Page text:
COVID and other factors have forever changed manufacturing and supply chains. Disruption is here to stay.
Many CEOS in manufacturing have cleverly adapted to disruption and saw financial performance improve in 2022. While COVID has had devastating effects, it has had positive unforeseen consequences across the manufacturing and distribution (M&D) industry.
Fundamental changes to business models that had to be rushed through to keep the lights on (i.e. onshoring, multiple sourcing partners, and stockpiling) have become embedded and are now considered best practices. Almost by accident many M&D companies that were ambling along now find themselves more agile, more focused, and more profitable.
Each year, Citrin Cooperman’s Manufacturing and Distribution Practice conducts a survey that takes the pulse of the industry. The 2022 results show that those thriving in this sector have learned how to live with disruption. Many even embraced change as a means of turbocharging growth or entering new markets.
The findings in this survey come from the United States but have wider relevance. The M&D industry is facing economic slowdown while “temporary” supply chain disruption and labor shortages are proving difficult to overcome. There are levels of geopolitical instability in Europe and the Pacific Rim which have not been seen for decades.
However, successful companies have maintained a sharp focus on four key areas: reshaping their product offering, building their online presence, supply chain resilience, and data analysis.
What our research has demonstrated is that businesses that are doing the best have access to time-sensitive, comprehensive, and accurate data which allows them to take calculated risks with a greater expectation that they will pay off.
However, most middle-market companies are not getting the most out of their enterprise resource planning (ERP) systems and automated forecasting systems. Much of their best features go unused because these companies do not have the manpower and talent maintain best-in-class reporting processes. ERP and forecasting systems help us identify buying patterns from previous sales periods or pinch points on production lines, but they do not help us get inside the heads of consumers and understand their future behavior.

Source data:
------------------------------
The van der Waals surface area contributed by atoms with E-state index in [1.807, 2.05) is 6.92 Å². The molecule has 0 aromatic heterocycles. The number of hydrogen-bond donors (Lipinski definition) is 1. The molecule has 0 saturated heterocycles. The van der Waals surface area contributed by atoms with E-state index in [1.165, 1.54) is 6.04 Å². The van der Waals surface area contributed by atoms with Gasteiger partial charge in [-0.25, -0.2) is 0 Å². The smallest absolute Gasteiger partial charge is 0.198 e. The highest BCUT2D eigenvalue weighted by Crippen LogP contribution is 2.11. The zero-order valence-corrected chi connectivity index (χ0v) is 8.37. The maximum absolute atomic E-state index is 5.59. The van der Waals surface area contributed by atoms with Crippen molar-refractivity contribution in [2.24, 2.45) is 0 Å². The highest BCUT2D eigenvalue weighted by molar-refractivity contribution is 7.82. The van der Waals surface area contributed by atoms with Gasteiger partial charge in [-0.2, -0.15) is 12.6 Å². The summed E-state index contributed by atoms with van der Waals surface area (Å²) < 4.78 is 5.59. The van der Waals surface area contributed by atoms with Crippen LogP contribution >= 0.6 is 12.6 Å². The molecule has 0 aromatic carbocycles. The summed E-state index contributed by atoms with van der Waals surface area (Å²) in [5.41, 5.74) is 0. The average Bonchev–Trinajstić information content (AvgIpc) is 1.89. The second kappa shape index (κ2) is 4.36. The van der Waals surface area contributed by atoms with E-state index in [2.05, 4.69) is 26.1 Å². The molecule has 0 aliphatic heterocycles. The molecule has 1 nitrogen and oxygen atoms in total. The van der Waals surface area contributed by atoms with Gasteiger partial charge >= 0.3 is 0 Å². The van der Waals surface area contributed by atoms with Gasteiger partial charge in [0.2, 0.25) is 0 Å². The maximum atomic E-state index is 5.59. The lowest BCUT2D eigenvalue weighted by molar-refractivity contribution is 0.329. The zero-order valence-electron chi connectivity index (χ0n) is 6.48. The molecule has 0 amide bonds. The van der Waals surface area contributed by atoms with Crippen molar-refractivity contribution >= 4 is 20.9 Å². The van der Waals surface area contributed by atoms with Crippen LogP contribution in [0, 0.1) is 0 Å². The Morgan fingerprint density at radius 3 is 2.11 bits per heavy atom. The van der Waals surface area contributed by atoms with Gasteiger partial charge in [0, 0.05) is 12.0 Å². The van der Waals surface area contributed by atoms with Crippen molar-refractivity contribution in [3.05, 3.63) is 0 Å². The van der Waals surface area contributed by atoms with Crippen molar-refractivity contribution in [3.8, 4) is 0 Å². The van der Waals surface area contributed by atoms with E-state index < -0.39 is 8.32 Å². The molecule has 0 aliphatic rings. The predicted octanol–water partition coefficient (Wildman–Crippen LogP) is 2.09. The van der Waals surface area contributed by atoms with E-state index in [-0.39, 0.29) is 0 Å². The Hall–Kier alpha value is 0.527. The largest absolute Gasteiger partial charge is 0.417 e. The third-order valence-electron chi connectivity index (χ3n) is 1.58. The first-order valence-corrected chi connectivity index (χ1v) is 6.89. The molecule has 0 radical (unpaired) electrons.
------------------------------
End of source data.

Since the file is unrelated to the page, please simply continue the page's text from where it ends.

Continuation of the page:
The main metrics most companies look at are quality control and order fulfilment performance, i.e., historic data points that are focused internally on the process of manufacturing and distribution rather than the needs and desires of customers.
Although there is general support for the notion that customer service is an important key performance indicator (KPI), less than 50% are tracking the data that would give them advance warning of failings or highlight gaps in demand which potentially could be filled with new products.
Even if these tools were available across the board, it is questionable if there are the required number of qualified experts available with the skills to interpret the outputs. The laws of supply and demand are such that there are not enough experienced data analysts to go round – and the best can virtually write their own terms and conditions.
While affordable technology that delivers true customer insight may be some years away, much of what we currently consider to be artificial intelligence (AI), or machine learning, is focused on supply chain bottle necks and predicting geographic location of product demand.
COVID restrictions remain tight in regions where most of world’s mass manufacturing takes place. That has impacted production and shipping schedules, meaning it still costs three times as much to ship goods from Asia to the U.S. as it did before the pandemic. Anything AI can do to smooth out peaks and troughs in inventory management can make a difference of millions of dollars to the bottom line.
More than half of the companies in our U.S. survey have doubled down on efforts to find alternative or additional manufacturing locations to offset production disruption and increased shipping costs. U.S. M&D companies, like most of their counterparts around the world, have accepted that the era of just-in-time manufacturing and distribution is over.
However, if higher inventory costs and longer lead times are the result, additional strains on working capital will follow and the extra cash required over longer periods will cost more because of rising interest rates.
These are the new realities facing CEOs and leadership teams in these disruptive times. Nobody knows how long this period of instability will last, but the response to COVID has shown that the most agile companies can come out on top despite a challenging economic environment.
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